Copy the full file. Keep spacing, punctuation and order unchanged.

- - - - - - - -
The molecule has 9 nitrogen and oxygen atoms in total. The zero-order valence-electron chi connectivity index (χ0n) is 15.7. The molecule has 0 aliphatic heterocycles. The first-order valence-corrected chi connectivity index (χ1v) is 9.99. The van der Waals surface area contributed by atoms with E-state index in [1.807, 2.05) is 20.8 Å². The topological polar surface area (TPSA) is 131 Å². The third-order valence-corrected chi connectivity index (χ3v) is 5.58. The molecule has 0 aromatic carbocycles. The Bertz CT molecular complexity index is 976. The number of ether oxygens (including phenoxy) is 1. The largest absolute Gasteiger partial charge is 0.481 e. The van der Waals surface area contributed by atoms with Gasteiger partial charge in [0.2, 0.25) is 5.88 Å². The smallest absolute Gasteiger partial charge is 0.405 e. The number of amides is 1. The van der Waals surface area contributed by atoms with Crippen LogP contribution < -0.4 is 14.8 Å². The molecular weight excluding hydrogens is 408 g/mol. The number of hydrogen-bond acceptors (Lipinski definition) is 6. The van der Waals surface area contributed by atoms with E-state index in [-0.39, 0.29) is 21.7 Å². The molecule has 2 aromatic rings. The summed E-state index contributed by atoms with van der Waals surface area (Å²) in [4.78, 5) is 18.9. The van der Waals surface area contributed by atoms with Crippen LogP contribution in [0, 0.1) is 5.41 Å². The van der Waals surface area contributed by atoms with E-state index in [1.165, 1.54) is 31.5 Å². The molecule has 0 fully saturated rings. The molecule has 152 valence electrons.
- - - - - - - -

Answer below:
The molecule has 9 nitrogen and oxygen atoms in total. The zero-order valence-electron chi connectivity index (χ0n) is 15.7. The molecule has 0 aliphatic heterocycles. The first-order valence-corrected chi connectivity index (χ1v) is 9.99. The van der Waals surface area contributed by atoms with E-state index in [1.807, 2.05) is 20.8 Å². The topological polar surface area (TPSA) is 131 Å². The third-order valence-corrected chi connectivity index (χ3v) is 5.58. The molecule has 0 aromatic carbocycles. The Bertz CT molecular complexity index is 976. The number of ether oxygens (including phenoxy) is 1. The largest absolute Gasteiger partial charge is 0.481 e. The van der Waals surface area contributed by atoms with Gasteiger partial charge in [0.2, 0.25) is 5.88 Å². The smallest absolute Gasteiger partial charge is 0.405 e. The number of amides is 1. The van der Waals surface area contributed by atoms with Crippen LogP contribution < -0.4 is 14.8 Å². The molecular weight excluding hydrogens is 408 g/mol. The number of hydrogen-bond acceptors (Lipinski definition) is 6. The van der Waals surface area contributed by atoms with E-state index in [-0.39, 0.29) is 21.7 Å². The molecule has 2 aromatic rings. The summed E-state index contributed by atoms with van der Waals surface area (Å²) in [4.78, 5) is 18.9. The van der Waals surface area contributed by atoms with Crippen LogP contribution in [0, 0.1) is 5.41 Å². The van der Waals surface area contributed by atoms with E-state index in [1.165, 1.54) is 31.5 Å². The molecule has 0 fully saturated rings. The molecule has 152 valence electrons.